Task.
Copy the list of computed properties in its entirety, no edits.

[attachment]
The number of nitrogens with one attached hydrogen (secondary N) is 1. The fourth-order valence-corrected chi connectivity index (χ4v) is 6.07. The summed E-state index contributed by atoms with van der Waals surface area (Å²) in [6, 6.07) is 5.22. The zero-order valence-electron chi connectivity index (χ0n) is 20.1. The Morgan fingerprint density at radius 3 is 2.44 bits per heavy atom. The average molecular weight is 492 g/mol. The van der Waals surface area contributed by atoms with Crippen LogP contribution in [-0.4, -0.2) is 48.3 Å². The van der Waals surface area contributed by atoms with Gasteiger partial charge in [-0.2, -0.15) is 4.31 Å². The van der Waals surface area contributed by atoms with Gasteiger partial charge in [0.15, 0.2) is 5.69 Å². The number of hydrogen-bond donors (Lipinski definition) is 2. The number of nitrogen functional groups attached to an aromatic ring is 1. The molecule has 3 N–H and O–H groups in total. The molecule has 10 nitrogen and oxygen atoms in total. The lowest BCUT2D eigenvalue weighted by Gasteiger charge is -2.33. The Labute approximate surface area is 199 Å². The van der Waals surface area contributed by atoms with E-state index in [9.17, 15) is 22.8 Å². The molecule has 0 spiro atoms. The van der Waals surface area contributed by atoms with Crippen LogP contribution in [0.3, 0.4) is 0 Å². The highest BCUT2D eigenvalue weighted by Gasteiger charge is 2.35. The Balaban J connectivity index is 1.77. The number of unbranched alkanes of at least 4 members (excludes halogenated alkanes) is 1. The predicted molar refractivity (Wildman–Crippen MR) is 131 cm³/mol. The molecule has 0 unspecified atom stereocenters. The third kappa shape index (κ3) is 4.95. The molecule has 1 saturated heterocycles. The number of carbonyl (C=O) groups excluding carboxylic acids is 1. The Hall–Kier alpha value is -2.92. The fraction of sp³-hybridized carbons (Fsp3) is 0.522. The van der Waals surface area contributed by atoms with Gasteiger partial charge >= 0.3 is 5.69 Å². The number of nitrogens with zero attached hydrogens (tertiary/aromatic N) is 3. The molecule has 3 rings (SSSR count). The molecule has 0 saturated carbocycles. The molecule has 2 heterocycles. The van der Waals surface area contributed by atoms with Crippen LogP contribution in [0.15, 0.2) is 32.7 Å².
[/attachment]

The number of nitrogens with one attached hydrogen (secondary N) is 1. The fourth-order valence-corrected chi connectivity index (χ4v) is 6.07. The summed E-state index contributed by atoms with van der Waals surface area (Å²) in [6, 6.07) is 5.22. The zero-order valence-electron chi connectivity index (χ0n) is 20.1. The Morgan fingerprint density at radius 3 is 2.44 bits per heavy atom. The average molecular weight is 492 g/mol. The van der Waals surface area contributed by atoms with Crippen LogP contribution in [-0.4, -0.2) is 48.3 Å². The van der Waals surface area contributed by atoms with Gasteiger partial charge in [-0.2, -0.15) is 4.31 Å². The van der Waals surface area contributed by atoms with Gasteiger partial charge in [0.15, 0.2) is 5.69 Å². The number of hydrogen-bond donors (Lipinski definition) is 2. The number of nitrogen functional groups attached to an aromatic ring is 1. The molecule has 3 N–H and O–H groups in total. The molecule has 10 nitrogen and oxygen atoms in total. The lowest BCUT2D eigenvalue weighted by Gasteiger charge is -2.33. The Labute approximate surface area is 199 Å². The van der Waals surface area contributed by atoms with E-state index in [9.17, 15) is 22.8 Å². The molecule has 0 spiro atoms. The van der Waals surface area contributed by atoms with Crippen LogP contribution in [0.3, 0.4) is 0 Å². The highest BCUT2D eigenvalue weighted by Gasteiger charge is 2.35. The Balaban J connectivity index is 1.77. The number of unbranched alkanes of at least 4 members (excludes halogenated alkanes) is 1. The predicted molar refractivity (Wildman–Crippen MR) is 131 cm³/mol. The molecule has 0 unspecified atom stereocenters. The third kappa shape index (κ3) is 4.95. The molecule has 1 saturated heterocycles. The number of carbonyl (C=O) groups excluding carboxylic acids is 1. The Hall–Kier alpha value is -2.92. The fraction of sp³-hybridized carbons (Fsp3) is 0.522. The van der Waals surface area contributed by atoms with Gasteiger partial charge >= 0.3 is 5.69 Å². The number of nitrogens with zero attached hydrogens (tertiary/aromatic N) is 3. The molecule has 3 rings (SSSR count). The molecule has 0 saturated carbocycles. The molecule has 2 heterocycles. The van der Waals surface area contributed by atoms with Crippen LogP contribution in [0.15, 0.2) is 32.7 Å².